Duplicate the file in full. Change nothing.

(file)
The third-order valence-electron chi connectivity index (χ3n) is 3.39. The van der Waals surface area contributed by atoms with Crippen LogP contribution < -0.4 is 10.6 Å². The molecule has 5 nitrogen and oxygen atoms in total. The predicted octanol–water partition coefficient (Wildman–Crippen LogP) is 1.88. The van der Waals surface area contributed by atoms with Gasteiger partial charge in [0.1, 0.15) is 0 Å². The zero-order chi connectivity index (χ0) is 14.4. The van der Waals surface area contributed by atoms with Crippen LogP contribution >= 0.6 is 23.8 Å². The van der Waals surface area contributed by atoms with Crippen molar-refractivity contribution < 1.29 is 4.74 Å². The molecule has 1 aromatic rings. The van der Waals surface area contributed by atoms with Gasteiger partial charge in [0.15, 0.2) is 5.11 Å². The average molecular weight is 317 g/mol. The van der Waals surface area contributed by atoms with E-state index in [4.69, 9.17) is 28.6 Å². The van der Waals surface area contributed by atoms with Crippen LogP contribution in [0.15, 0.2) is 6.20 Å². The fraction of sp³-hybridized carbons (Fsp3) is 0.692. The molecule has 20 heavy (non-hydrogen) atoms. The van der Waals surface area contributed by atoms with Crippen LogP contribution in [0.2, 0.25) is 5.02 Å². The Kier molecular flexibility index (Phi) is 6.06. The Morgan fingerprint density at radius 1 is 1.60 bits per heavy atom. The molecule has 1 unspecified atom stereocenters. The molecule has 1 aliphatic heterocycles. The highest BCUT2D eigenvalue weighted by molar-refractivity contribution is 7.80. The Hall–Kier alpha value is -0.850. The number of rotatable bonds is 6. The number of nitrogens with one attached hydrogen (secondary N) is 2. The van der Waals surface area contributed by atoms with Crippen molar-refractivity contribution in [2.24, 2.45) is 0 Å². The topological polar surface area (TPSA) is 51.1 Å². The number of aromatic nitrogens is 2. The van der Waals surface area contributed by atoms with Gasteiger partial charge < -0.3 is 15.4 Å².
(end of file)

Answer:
The third-order valence-electron chi connectivity index (χ3n) is 3.39. The van der Waals surface area contributed by atoms with Crippen LogP contribution < -0.4 is 10.6 Å². The molecule has 5 nitrogen and oxygen atoms in total. The predicted octanol–water partition coefficient (Wildman–Crippen LogP) is 1.88. The van der Waals surface area contributed by atoms with Gasteiger partial charge in [0.1, 0.15) is 0 Å². The zero-order chi connectivity index (χ0) is 14.4. The van der Waals surface area contributed by atoms with Crippen LogP contribution >= 0.6 is 23.8 Å². The van der Waals surface area contributed by atoms with Crippen molar-refractivity contribution < 1.29 is 4.74 Å². The molecule has 1 aromatic rings. The van der Waals surface area contributed by atoms with Gasteiger partial charge in [0.15, 0.2) is 5.11 Å². The average molecular weight is 317 g/mol. The van der Waals surface area contributed by atoms with E-state index in [4.69, 9.17) is 28.6 Å². The van der Waals surface area contributed by atoms with Crippen LogP contribution in [0.15, 0.2) is 6.20 Å². The fraction of sp³-hybridized carbons (Fsp3) is 0.692. The molecule has 20 heavy (non-hydrogen) atoms. The van der Waals surface area contributed by atoms with Crippen LogP contribution in [0.2, 0.25) is 5.02 Å². The Kier molecular flexibility index (Phi) is 6.06. The Morgan fingerprint density at radius 1 is 1.60 bits per heavy atom. The molecule has 1 unspecified atom stereocenters. The molecule has 1 aliphatic heterocycles. The highest BCUT2D eigenvalue weighted by molar-refractivity contribution is 7.80. The Hall–Kier alpha value is -0.850. The number of rotatable bonds is 6. The number of nitrogens with one attached hydrogen (secondary N) is 2. The van der Waals surface area contributed by atoms with Crippen molar-refractivity contribution in [2.24, 2.45) is 0 Å². The topological polar surface area (TPSA) is 51.1 Å². The number of aromatic nitrogens is 2. The van der Waals surface area contributed by atoms with Gasteiger partial charge < -0.3 is 15.4 Å².